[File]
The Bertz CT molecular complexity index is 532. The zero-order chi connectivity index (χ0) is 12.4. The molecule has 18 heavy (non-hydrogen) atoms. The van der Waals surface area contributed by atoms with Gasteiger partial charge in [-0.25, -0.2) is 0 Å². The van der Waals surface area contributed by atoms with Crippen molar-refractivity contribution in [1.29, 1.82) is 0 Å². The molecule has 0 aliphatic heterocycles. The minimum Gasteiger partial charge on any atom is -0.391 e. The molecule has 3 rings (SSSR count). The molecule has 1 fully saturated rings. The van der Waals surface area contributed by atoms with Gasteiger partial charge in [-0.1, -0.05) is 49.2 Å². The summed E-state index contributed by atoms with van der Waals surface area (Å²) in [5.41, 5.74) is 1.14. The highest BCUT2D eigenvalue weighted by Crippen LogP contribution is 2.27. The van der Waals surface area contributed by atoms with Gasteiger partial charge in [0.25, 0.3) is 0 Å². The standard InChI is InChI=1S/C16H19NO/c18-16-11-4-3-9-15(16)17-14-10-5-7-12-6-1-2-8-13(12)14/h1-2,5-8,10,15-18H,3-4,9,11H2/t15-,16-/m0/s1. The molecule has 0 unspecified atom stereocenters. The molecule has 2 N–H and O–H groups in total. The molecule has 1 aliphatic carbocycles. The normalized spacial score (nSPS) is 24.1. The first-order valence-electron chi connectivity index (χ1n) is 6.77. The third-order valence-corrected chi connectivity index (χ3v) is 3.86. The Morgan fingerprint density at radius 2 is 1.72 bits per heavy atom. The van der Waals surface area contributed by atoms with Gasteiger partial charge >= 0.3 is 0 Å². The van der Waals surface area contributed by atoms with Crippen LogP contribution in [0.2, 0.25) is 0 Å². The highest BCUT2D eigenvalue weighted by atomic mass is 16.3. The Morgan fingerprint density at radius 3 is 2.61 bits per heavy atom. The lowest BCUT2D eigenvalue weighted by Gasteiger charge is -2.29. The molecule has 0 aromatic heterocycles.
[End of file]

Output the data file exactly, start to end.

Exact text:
The Bertz CT molecular complexity index is 532. The zero-order chi connectivity index (χ0) is 12.4. The molecule has 18 heavy (non-hydrogen) atoms. The van der Waals surface area contributed by atoms with Gasteiger partial charge in [-0.25, -0.2) is 0 Å². The van der Waals surface area contributed by atoms with Crippen molar-refractivity contribution in [1.29, 1.82) is 0 Å². The molecule has 0 aliphatic heterocycles. The minimum Gasteiger partial charge on any atom is -0.391 e. The molecule has 3 rings (SSSR count). The molecule has 1 fully saturated rings. The van der Waals surface area contributed by atoms with Gasteiger partial charge in [-0.1, -0.05) is 49.2 Å². The summed E-state index contributed by atoms with van der Waals surface area (Å²) in [5.41, 5.74) is 1.14. The highest BCUT2D eigenvalue weighted by Crippen LogP contribution is 2.27. The van der Waals surface area contributed by atoms with Gasteiger partial charge in [0.25, 0.3) is 0 Å². The standard InChI is InChI=1S/C16H19NO/c18-16-11-4-3-9-15(16)17-14-10-5-7-12-6-1-2-8-13(12)14/h1-2,5-8,10,15-18H,3-4,9,11H2/t15-,16-/m0/s1. The molecule has 0 unspecified atom stereocenters. The molecule has 2 N–H and O–H groups in total. The molecule has 1 aliphatic carbocycles. The normalized spacial score (nSPS) is 24.1. The first-order valence-electron chi connectivity index (χ1n) is 6.77. The third-order valence-corrected chi connectivity index (χ3v) is 3.86. The Morgan fingerprint density at radius 2 is 1.72 bits per heavy atom. The van der Waals surface area contributed by atoms with Gasteiger partial charge >= 0.3 is 0 Å². The van der Waals surface area contributed by atoms with Crippen LogP contribution in [0.2, 0.25) is 0 Å². The highest BCUT2D eigenvalue weighted by atomic mass is 16.3. The Morgan fingerprint density at radius 3 is 2.61 bits per heavy atom. The lowest BCUT2D eigenvalue weighted by Gasteiger charge is -2.29. The molecule has 0 aromatic heterocycles.